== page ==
dog-daysQ: We’re aware that you reside in Bridport, home of perhaps the largest short story competition on the UK, and that you read for that. We guess that gets a lot of entries form all sorts of angles. From reading those entries, what does that tell you about the state of the British short story?

A: From the number of entries received for the Bridport Prize, I would say that interest in writing short stories has never been higher. There are so many writing courses available to students now. There was a time when there was only the highly prestigious UEA course for would be fiction writers. Now there are courses online, adult education courses, university short courses and any number of MA programmes. Inevitably this means a rise in the number of people exploring writing short fiction.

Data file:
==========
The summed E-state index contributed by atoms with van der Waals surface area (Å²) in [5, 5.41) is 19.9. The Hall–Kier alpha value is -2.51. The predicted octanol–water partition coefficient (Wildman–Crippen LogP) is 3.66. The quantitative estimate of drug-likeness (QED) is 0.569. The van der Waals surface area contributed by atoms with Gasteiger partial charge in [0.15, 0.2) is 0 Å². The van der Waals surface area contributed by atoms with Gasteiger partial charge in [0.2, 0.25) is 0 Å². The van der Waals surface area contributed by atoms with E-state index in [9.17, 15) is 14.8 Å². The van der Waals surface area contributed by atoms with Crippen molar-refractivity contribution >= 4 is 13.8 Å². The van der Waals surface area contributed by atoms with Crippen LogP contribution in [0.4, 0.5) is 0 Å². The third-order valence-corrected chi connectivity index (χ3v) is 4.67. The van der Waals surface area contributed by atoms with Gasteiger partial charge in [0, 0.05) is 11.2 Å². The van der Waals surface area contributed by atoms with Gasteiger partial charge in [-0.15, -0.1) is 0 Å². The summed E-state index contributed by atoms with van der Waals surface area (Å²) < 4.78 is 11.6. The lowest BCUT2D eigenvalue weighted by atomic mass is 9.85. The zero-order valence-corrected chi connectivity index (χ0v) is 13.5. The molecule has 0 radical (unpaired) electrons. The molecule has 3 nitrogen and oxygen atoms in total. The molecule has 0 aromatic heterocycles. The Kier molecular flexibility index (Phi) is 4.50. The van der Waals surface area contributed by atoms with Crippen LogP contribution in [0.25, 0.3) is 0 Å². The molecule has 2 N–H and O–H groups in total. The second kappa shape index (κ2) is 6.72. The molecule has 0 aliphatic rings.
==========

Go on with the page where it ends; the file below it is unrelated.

What is less clear is who is reading these stories. It is obvious that the desire to express oneself through writing is growing, but are we creating more writers than readers? The short story is attracting many would be writers, but publishers still avoid the short story as a genre, citing lack of interest from readers.  Perhaps there is an argument for training short story readers as well as writers!

Pages: 1 2 3 4